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Re: Homedir backup (was Re: "Stateless Linux" project)

There was sombody here who mentioned taking advantage of the auth
mecanism in SSH to decide which network we are on

Another who mentioned that backupserver.location.organisation.com did
not have to be the same machine - what if i was normaly resided in Oslo,
(domain oslo.organisation.com - my computer gets this from dhcp - and
sice this is my "main" location - my main backupserver is
backupserver.oslo.organisation.com) Then i travel to the Sidney office -
and the dhcp happily tells me that my domain is
"sidney.organisation.com" - which means that the backupserver is
backupserver.sidney.organisation.com. Both these backupservers has an
alias - "backupserver". And my laptop happily connects to that through
the internal LAN (fat pipe). But the best thing is: "something" in my
profile tells the server that my main site is oslo - so while i am in
flight home - the sidney server slowly sends the backup "back home"
throug a small pipe.

But what if am in Bangkok - and there are no office there (no
backupserver)? Well, then i could tell the machine (manually) to backup
anyway - using ssh (it should anyway use ssh in order to establish that
it is really on a thrusted network) back to my "home" backupserver.

And all this could be managed by the user from a small taskbar applet
(se my former mail)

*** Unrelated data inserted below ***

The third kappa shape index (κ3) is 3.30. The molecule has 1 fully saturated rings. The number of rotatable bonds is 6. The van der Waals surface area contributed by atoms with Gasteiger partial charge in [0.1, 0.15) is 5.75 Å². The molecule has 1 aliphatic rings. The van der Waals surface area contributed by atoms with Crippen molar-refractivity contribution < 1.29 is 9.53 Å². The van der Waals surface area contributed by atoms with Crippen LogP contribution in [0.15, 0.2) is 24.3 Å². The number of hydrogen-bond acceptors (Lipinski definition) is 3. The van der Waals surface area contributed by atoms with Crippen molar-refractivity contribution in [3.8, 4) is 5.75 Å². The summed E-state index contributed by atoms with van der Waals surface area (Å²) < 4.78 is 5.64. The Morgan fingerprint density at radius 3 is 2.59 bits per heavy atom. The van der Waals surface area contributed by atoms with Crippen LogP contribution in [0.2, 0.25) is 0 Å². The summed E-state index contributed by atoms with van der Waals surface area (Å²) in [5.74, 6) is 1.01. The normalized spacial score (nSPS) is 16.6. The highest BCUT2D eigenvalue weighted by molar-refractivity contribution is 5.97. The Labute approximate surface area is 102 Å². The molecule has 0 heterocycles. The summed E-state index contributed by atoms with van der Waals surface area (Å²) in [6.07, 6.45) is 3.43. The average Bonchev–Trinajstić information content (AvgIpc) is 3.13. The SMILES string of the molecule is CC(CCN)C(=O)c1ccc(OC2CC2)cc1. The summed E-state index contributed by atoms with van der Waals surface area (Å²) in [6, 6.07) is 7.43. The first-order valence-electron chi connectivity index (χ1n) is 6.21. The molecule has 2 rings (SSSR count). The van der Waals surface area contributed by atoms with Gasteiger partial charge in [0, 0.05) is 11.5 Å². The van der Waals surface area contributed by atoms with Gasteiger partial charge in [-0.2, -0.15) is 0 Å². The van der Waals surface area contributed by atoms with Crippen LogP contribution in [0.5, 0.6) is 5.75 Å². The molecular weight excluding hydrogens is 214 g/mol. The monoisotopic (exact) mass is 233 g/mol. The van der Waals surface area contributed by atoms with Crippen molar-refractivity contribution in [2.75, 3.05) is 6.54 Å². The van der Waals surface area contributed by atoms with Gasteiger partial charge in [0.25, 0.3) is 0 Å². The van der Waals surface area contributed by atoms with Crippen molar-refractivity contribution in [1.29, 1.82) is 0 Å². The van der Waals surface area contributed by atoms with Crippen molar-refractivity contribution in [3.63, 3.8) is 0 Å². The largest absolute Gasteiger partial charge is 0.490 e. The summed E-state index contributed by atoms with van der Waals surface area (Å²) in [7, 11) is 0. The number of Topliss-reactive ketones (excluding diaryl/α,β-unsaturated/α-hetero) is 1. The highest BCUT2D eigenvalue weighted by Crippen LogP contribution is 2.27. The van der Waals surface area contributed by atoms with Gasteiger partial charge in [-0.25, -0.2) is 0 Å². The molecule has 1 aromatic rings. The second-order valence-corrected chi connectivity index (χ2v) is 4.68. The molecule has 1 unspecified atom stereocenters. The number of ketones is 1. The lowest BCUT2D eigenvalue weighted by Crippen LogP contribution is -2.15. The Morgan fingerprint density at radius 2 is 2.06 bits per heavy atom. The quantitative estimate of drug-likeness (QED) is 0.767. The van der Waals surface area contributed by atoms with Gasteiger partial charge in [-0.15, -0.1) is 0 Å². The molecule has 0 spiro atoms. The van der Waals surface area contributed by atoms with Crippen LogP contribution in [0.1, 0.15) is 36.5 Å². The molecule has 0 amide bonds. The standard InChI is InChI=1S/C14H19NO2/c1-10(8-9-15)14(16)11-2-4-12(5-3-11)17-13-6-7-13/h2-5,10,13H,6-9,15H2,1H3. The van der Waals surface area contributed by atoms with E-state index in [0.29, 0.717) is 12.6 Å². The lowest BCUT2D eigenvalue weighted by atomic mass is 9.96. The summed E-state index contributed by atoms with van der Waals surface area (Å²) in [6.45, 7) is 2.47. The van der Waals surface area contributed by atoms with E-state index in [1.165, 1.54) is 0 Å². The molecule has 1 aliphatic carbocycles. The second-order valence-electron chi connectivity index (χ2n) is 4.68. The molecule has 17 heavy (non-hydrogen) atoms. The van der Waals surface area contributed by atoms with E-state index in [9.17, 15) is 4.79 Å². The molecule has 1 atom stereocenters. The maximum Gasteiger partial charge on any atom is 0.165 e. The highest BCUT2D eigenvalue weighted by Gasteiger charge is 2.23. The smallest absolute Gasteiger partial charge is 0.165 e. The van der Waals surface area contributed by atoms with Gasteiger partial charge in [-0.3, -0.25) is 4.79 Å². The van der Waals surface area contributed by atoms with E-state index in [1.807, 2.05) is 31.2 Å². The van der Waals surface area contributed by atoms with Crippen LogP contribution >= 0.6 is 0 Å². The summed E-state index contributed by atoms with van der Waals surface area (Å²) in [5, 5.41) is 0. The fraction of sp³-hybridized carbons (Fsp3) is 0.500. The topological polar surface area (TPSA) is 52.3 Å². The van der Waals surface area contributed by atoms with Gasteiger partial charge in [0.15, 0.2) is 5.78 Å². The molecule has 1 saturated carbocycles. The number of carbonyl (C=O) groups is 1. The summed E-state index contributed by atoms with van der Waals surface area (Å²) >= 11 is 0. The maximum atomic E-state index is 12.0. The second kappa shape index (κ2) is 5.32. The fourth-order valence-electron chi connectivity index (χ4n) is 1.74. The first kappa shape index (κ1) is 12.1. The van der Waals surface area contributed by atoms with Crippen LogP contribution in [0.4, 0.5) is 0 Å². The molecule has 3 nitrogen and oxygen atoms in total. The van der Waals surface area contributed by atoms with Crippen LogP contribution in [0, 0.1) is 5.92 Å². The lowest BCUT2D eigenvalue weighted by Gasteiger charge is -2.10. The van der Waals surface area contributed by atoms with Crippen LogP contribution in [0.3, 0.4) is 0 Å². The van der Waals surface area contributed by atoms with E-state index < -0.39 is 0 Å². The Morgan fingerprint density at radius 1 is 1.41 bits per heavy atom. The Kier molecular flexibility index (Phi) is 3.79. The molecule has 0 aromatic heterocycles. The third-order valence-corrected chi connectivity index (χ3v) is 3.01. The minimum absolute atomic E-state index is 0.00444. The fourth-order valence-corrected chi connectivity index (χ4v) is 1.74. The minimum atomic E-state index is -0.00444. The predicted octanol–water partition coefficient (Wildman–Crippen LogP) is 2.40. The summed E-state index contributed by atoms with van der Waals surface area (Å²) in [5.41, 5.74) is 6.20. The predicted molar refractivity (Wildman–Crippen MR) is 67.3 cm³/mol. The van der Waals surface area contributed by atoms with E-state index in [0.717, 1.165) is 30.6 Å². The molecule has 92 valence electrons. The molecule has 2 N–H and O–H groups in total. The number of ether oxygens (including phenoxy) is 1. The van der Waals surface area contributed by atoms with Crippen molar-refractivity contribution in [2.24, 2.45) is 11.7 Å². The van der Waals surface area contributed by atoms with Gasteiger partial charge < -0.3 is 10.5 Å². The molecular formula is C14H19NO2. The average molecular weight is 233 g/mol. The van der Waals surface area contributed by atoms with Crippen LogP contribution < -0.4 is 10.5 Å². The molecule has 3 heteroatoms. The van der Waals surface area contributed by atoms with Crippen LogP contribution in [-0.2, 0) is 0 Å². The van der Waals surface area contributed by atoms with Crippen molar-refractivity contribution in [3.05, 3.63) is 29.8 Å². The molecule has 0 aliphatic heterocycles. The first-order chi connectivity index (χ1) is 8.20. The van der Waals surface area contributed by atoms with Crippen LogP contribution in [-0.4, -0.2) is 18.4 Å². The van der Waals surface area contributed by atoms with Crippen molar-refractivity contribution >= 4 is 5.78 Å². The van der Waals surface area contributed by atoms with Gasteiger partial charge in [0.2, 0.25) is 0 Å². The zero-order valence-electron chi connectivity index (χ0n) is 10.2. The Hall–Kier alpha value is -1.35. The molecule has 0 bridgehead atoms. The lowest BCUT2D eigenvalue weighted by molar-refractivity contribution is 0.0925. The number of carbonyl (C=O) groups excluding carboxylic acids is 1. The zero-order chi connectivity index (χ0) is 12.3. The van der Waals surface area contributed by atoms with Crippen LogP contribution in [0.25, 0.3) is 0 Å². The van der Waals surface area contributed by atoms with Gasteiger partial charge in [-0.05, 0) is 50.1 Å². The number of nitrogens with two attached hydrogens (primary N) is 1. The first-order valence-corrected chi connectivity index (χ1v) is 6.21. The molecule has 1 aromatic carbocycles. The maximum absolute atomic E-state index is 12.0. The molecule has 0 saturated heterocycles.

ons, 15.09.2004 kl. 21.20 skrev Michael Favia:
> David Hollis wrote:
> >I think trying to determine location via Layer 2 means is going to be a
> >big mistake.  
> >
> Perhaps you are correct.
> >Networks tend to be very amorphous these days and node
> >location is very non-physical.  
> >
> Very valid point. Floating between wireless access point on same network 
> and all included.
> >The workstation should not care at all
> >WHERE it is, it's more of a question of "can I get to where I need to?"
> >If contact can be made to the "home directory backup server", it is able
> >to sync.  
> >
> Yes but the reason someone raised the MAC address issue was a bandwidth 
> concern. For instance you can reach my server from the internet via 
> cellphone infrared internet access (or dialup, public coffeshop) but i 
> wouldnt want to sync from there most of the time. Especially if my work 
> was more sensitive (financial, etc).
> >MAC address should play no part in this.  Do you really want all of the
> >client systems to stop backing up because you had to change an interface
> >card in the router?  Do you want to have to keep the same MAC address on
> >that route forever so that you don't have to change every client in the
> >org that may connect on that subnet?
> >  
> >
> I dont really have a problem with eternally spoofing the router address 
> but you convinced me that it isnt necessary or a good reference point to 
> judge ability/willingness to sync. Perhaps what we really want is this:
> 1. Assume can reach sync server
> 2. If we are on a acknowledged MAC sync up without asking.
> 3. If we aren't test bandwidth and assess amount to transfer then 
> present user with a nice throbber (with size of transfer, avg speed and 
> time expected) that allows him/her to decide or perhaps set a rule to 
> decide (e.g. under 5 mins sync auto).
> Regardless you have raised a good point that MAC addresses are NOT the 
> determining factor in our willingness/desire to sync. Instead bandwidth, 
> expected time on connection and perhaps the security of the connection 
> really determine it. In either case administrators could write rule that 
> prohibit outside syncing if desired (via MAC rules) and normal users 
> could benefit from increased portability. Sound better?
> -- 
> Michael Favia           michael at insitesinc dot com
> Insites Incorporated    http://michael.insitesinc.com

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